Networking: can you bear it?

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With the next Camden Cluster happening on Thursday, we asked PR expert Sarah Park for some tips


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A Kentish Cluster event at the Vine, Highgate Road. Photo: KC
A Kentish Cluster event at the Vine, Highgate Road. Photo: KC
What does the ‘n’ word actually mean? It’s a question you might well ask. Normally I bluster through a vague explanation that it’s like ‘a night meeting for work.’ So why does it have its own moniker? The answer lies in what we’re aiming to do, which is meet people we don’t know and get something from them. Which it is why networking can be so hard; disingenuous, even.

Normal work nights out consist of drinking too much and telling secrets to people you say hello to on the stairs between the canteen and toilets. There’s no pretence that you’re there because the boss has put her card behind the bar. But with networking, everyone in the room is a stranger and each one has the potential to help you meet your targets/grow your business/know someone useful.

But it can be random. The other evening, I approached the door, with its useful ‘Networking This Way’ sign, and greeted a woman, hand outstretched, ready to do business – until peering at her name badge I realised Leslie works in HR at a shoe shop and was no use whatsoever.

The inexperienced networker might spend forty minutes or more with Leslie in a silent and internal rage, listening to stories about rubber soles and berating themselves for having neither the vocabulary, tools nor gumption to tell Leslie to back off. It is for this reason there are so many ‘how to network’ networking events; crash course evenings to learn the basics, a combination of training and immediate implementation.

“How to escape a conversation is the question I get asked the most,” chortles trainer Brian, when I ask. Apparently the answer is to wait for a natural pause in the conversation, touch Leslie lightly on the arm and say, “I just need to speak to so and so over there.”

In practice, nothing you say on the subject of leaving after forty minutes of verbal onslaught will sound anything but rude. You may as well just say you need the loo. You both know what you really mean.

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Camden Cluster eventCamden Cluster returns this Thursday, 25th February, at Worklife, 13 Hawley Crescent, NW1.
Register for a free place now.

Worklife is a co-working space in the heart of Camden that now offers on-demand access to their state-of-the-art office space from £3.50 an hour.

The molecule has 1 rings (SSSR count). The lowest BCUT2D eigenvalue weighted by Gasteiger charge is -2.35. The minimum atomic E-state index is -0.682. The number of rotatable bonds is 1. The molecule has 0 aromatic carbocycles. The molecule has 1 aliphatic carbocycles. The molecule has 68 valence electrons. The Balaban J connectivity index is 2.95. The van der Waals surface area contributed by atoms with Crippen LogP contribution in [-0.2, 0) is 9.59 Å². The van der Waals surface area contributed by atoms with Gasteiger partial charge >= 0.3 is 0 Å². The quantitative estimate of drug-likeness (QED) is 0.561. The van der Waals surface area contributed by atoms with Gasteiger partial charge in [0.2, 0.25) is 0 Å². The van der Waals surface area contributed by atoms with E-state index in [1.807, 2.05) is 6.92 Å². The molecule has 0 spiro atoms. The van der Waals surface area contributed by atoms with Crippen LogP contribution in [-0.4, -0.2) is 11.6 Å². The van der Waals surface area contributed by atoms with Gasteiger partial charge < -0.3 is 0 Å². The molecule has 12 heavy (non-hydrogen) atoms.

“We’ve taken the best parts of Uber and Oyster Card and applied them to the world of work,” says David Kosky. “We use a contactless ‘tap in and out’ system, so you only end up paying for the time you are actually in the space, down to the minute. Then, when you leave you get an email telling you how much you spent that day.

“When we opened in Camden we met so many local freelancers who were struggling to work from their kitchen table or a noisy coffee shop. We knew that by creating a super-flexible, affordable alternative we’d be catering for a growing demand right on our doorstep.

“We provide that by offering a professional, distraction-free space with super-fast wifi and all the facilities (including unlimited coffee) and access to all the social events for potential contacts and collaborations.”

Email info@work.life or call 02038299521 for info and to organise a tour, and sign up for Flex Membership at members.work.life

Another Cluster event at the Camden Brewery. Photo: KC
Another Kentish Cluster event at the Camden Brewery. Photo: KC
Evenings spent networking can fluctuate between life-reaffirming and soul destroying. It’s all about the crowd. I have spent many evenings alone by the buffet bar, basically eating my tea, downing two glasses of red and then going home.

Then there are the evenings where no-one talks about work. People discuss James Bond, books, music, telly and laugh a lot. And these are the folk who not only make networking fun but take your business card and call you up to talk more, this time about business.

Networking is supposed to be about selling your wares, but you shouldn’t. You should just go and have a laugh with people you don‘t know – but who you might just get on well with.

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SARAH’S TOP 5 USEFUL TIPS for the networking virgin

Sarah Park: 'You should just have a laugh.'
Sarah Park: ‘You should just have a laugh.’

1. Don’t stand around staring at your phone with a furrowed brow – everyone knows it’s not an emergency email and that really you’re not very good at talking to strangers.

2. Do make the first thing you say to people be nothing about work – people are far more engaged if you talk about something else, even if it is only to comment on the canapés.

3. Do touch people when talking – if you’re a woman. Don’t touch women when talking – if you’re a man. There should probably be a non-gender specific rule about this, but I find both the former and latter to be true.

4. Don’t let your mind/eyes wander while someone is talking to you – it is the biggest networking faux pas. If you don’t want to be with that person you shouldn’t have got engaged.

5. Do/don’t get drunk. If everyone else is it can be quite a bonding session, but it doesn’t look good if you’re the only one.

Follow Sarah on Twitter @sarahparktypes


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